We are a global company and even though every geography behaves a bit differently and it’s clear that diabetes is a bit of a competitive field today in the US, outside the US there are enormous opportunities. We do very well in Europe. And in emerging markets, comparatively we do very well. You’ve got to realize in those countries cancer, of course, is an issue, but the big issues they are dealing with today are cancer, hypertension, diabetes, COPD, asthma, and there are enormous opportunities in all of those diseases to help patients. So we do very well outside the US. In the US, we are doing okay, but certainly not as well as we were expecting originally. So if you take the totality of global sales, we see less diabetes sales and more oncology sales.

Q: The Farxiga sales in the US were actually lower in the third quarter than they were in the second quarter. Is there some competitive aspect that’s important there? Is there any shift in patients away from commercial plans toward government plans or is this just settling in of new promotional programs and we should start to see a strong acceleration?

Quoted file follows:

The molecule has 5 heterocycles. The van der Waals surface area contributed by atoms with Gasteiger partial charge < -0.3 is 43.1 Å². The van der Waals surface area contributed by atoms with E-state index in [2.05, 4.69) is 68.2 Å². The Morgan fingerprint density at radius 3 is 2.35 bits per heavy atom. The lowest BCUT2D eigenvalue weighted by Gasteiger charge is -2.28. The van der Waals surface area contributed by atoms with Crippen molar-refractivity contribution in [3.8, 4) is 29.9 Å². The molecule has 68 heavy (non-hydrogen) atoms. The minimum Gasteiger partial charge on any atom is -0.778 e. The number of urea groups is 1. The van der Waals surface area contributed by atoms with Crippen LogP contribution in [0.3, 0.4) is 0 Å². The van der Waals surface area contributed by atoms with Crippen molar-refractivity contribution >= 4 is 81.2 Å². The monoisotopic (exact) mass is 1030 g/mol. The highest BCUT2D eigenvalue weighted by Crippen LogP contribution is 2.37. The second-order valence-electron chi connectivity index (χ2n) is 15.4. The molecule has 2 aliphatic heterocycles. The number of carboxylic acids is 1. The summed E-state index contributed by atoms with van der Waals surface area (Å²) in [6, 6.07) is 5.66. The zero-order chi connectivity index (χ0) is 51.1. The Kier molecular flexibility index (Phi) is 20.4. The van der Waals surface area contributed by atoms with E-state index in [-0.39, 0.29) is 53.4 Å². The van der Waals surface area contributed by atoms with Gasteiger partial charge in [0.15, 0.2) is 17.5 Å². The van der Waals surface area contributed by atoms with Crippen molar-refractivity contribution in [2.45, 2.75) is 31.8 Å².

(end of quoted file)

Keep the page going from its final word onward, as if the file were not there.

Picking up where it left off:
A: There was an overall impact on the class with the signal we’re seeing with DKA in May and June, and the subsequent letter from regulators, and you can really see that effect on the overall class. We obviously were impacted by that with Farxiga. If you look at the share trends, that volume was picked up by GLP-1s, which we benefited from. And also by DPP-4s, which we didn’t. I think as we look further out, clearly there are some positive trends for SGLT-2s in terms of the EMPA-REG data. Also in October, we tightened up some of our access programs and affordability programs particularly in terms of cash. There was not a huge amount of movement between government and other programs. And again, in terms of actual sales, it was around $9 million. Again, we remain confident about the class.